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Here we consider fields of mathematics which address the issues of how to carry out --- numerically or even in principle --- those computations and algorithms which are treated formally or abstractly in other branches of analysis. These fields have shown enormous growth in recent decades in response to demands for effective, robust solutions to demanding problems from science, engineering, and other quantitative applications.

- 65: Numerical analysis involves the study of methods of computing numerical data. In many problems this implies producing a sequence of approximations; thus the questions involve the rate of convergence, the accuracy (or even validity) of the answer, and the completeness of the response. (With many problems it is difficult to decide from a program's termination whether other solutions exist.) Since many problems across mathematics can be reduced to linear algebra, this too is studied numerically; here there are significant problems with the amount of time necessary to process the initial data. Numerical solutions to differential equations require the determination not of a few numbers but of an entire function; in particular, convergence must be judged by some global criterion. Other topics include numerical simulation, optimization, and graphical analysis, and the development of robust working code.
- 41: Approximations and expansions primarily concern the approximation of classes of real functions by functions of special types. This includes approximations by linear functions, polynomials (not just the Taylor polynomials), rational functions, and so on; approximations by trigonometric polynomials is separated into the separate field of Fourier analysis. Topics include criteria for goodness of fit, error bounds, stability upon change of approximating family, and preservation of functional characteristics (e.g. differentiability) under approximation. Effective techniques for specific kinds of approximation are also prized. This is also the area covering interpolation and splines.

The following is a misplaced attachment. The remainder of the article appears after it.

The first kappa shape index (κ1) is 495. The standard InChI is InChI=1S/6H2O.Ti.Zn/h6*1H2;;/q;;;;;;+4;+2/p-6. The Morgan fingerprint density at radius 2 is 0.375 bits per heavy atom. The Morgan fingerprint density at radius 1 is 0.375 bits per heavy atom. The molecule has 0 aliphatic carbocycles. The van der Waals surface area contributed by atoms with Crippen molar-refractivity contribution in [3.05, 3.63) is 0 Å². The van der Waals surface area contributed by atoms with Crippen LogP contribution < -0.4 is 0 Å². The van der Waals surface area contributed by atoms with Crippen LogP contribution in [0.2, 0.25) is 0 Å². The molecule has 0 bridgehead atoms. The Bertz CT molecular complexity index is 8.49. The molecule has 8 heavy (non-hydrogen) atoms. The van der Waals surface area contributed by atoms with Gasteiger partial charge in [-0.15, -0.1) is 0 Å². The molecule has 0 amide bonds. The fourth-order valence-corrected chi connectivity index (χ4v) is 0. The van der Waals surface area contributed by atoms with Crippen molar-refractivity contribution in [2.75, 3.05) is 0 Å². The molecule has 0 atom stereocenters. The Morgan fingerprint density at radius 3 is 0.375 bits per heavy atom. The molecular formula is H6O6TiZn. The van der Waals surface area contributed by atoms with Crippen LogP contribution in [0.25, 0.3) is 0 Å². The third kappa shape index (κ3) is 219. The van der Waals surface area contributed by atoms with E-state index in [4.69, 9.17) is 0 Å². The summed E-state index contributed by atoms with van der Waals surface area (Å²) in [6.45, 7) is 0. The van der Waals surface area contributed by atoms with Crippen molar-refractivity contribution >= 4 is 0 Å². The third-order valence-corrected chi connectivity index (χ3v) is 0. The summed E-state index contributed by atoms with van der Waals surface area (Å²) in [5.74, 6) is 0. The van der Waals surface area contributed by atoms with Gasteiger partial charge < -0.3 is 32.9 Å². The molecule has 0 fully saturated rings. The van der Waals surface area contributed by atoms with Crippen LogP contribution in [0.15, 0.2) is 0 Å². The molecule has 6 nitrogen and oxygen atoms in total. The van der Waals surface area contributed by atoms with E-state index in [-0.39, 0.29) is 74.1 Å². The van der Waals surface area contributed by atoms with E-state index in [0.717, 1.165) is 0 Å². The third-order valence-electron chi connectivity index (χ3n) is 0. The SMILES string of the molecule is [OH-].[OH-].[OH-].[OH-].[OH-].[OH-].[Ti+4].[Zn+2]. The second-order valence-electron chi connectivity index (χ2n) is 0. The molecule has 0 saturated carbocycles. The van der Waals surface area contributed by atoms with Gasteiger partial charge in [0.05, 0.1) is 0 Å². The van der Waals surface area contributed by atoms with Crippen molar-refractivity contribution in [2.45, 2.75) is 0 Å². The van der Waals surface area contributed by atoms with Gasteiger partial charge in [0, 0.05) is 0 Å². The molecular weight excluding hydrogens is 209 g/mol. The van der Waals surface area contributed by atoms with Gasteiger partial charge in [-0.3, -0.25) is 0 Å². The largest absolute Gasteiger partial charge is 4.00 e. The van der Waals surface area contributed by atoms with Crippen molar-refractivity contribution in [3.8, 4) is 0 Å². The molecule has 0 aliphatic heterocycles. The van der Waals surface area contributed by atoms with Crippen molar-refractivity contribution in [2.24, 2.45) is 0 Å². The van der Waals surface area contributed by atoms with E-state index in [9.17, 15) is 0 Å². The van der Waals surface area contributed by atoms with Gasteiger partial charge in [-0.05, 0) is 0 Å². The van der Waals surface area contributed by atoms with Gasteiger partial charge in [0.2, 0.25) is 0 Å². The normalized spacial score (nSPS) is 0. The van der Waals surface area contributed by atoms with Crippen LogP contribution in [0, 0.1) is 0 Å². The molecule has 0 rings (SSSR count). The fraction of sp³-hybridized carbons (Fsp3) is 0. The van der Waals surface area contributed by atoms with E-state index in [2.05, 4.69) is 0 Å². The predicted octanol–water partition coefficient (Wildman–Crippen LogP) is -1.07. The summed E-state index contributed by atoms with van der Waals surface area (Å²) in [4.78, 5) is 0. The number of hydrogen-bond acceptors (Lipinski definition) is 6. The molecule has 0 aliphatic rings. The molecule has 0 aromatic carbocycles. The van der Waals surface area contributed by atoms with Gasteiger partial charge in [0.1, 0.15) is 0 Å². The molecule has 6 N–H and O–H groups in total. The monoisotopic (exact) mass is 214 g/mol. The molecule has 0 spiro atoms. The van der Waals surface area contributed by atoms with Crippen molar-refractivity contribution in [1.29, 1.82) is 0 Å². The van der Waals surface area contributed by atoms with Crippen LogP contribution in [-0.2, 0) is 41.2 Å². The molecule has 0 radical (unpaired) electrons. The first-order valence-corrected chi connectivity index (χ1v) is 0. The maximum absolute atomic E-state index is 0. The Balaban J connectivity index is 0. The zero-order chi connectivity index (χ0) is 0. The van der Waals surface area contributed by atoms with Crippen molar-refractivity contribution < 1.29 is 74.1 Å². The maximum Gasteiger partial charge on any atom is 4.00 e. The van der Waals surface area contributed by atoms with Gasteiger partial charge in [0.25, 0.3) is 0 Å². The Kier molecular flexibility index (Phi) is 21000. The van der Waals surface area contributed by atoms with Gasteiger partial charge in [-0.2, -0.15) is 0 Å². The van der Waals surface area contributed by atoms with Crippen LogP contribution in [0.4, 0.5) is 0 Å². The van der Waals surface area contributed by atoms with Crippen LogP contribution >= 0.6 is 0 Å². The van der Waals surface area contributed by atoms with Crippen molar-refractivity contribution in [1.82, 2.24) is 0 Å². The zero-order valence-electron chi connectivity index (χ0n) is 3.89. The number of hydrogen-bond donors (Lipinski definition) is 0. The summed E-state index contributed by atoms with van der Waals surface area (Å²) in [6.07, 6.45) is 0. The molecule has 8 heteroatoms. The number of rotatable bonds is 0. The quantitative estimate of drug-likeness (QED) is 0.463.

- 90: Operations research may be loosely described as the study of optimal resource allocation. Mathematically, this is the study of optimization. Depending on the options and constraints in the setting, this may involve linear programming, or quadratic-, convex-, integer-, or boolean-programming.

For the more abstract theory of algorithms or information flow, jump to the Computer Sciences part of the tour.

If you've been clicking on topics "in order", you've now visited all the general areas of analysis. If you missed any, or if you'd like to continue the tour of other areas besides analysis, you can do so by returning now to the analysis page. Otherwise, you may wish to proceed to the next portion of the tour: Probability and Statistics

Last modified 2000/01/26 by Dave Rusin. Mail: